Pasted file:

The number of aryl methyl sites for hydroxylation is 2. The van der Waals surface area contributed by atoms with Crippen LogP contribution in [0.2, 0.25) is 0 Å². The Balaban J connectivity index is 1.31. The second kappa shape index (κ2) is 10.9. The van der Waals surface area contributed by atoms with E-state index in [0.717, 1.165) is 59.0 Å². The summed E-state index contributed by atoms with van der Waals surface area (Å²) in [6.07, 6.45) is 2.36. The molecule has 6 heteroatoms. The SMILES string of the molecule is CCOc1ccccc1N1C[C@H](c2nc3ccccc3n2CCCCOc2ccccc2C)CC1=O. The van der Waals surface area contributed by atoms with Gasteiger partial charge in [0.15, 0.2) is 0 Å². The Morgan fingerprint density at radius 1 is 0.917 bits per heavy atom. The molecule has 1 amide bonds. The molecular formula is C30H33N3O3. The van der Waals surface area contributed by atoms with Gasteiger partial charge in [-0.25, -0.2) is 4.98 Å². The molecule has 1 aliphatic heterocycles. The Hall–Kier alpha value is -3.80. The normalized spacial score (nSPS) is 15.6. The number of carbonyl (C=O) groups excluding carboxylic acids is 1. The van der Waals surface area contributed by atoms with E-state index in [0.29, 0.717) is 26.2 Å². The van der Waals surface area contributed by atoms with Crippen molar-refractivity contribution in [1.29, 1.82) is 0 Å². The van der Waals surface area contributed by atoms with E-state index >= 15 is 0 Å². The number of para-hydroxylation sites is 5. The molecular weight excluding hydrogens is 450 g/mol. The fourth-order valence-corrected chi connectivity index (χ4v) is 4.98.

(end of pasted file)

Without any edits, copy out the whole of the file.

The number of aryl methyl sites for hydroxylation is 2. The van der Waals surface area contributed by atoms with Crippen LogP contribution in [0.2, 0.25) is 0 Å². The Balaban J connectivity index is 1.31. The second kappa shape index (κ2) is 10.9. The van der Waals surface area contributed by atoms with E-state index in [0.717, 1.165) is 59.0 Å². The summed E-state index contributed by atoms with van der Waals surface area (Å²) in [6.07, 6.45) is 2.36. The molecule has 6 heteroatoms. The SMILES string of the molecule is CCOc1ccccc1N1C[C@H](c2nc3ccccc3n2CCCCOc2ccccc2C)CC1=O. The van der Waals surface area contributed by atoms with Gasteiger partial charge in [0.15, 0.2) is 0 Å². The Morgan fingerprint density at radius 1 is 0.917 bits per heavy atom. The molecule has 1 amide bonds. The molecular formula is C30H33N3O3. The van der Waals surface area contributed by atoms with Gasteiger partial charge in [-0.25, -0.2) is 4.98 Å². The molecule has 1 aliphatic heterocycles. The Hall–Kier alpha value is -3.80. The normalized spacial score (nSPS) is 15.6. The number of carbonyl (C=O) groups excluding carboxylic acids is 1. The van der Waals surface area contributed by atoms with E-state index in [0.29, 0.717) is 26.2 Å². The van der Waals surface area contributed by atoms with Crippen molar-refractivity contribution in [1.29, 1.82) is 0 Å². The van der Waals surface area contributed by atoms with E-state index >= 15 is 0 Å². The number of para-hydroxylation sites is 5. The molecular weight excluding hydrogens is 450 g/mol. The fourth-order valence-corrected chi connectivity index (χ4v) is 4.98.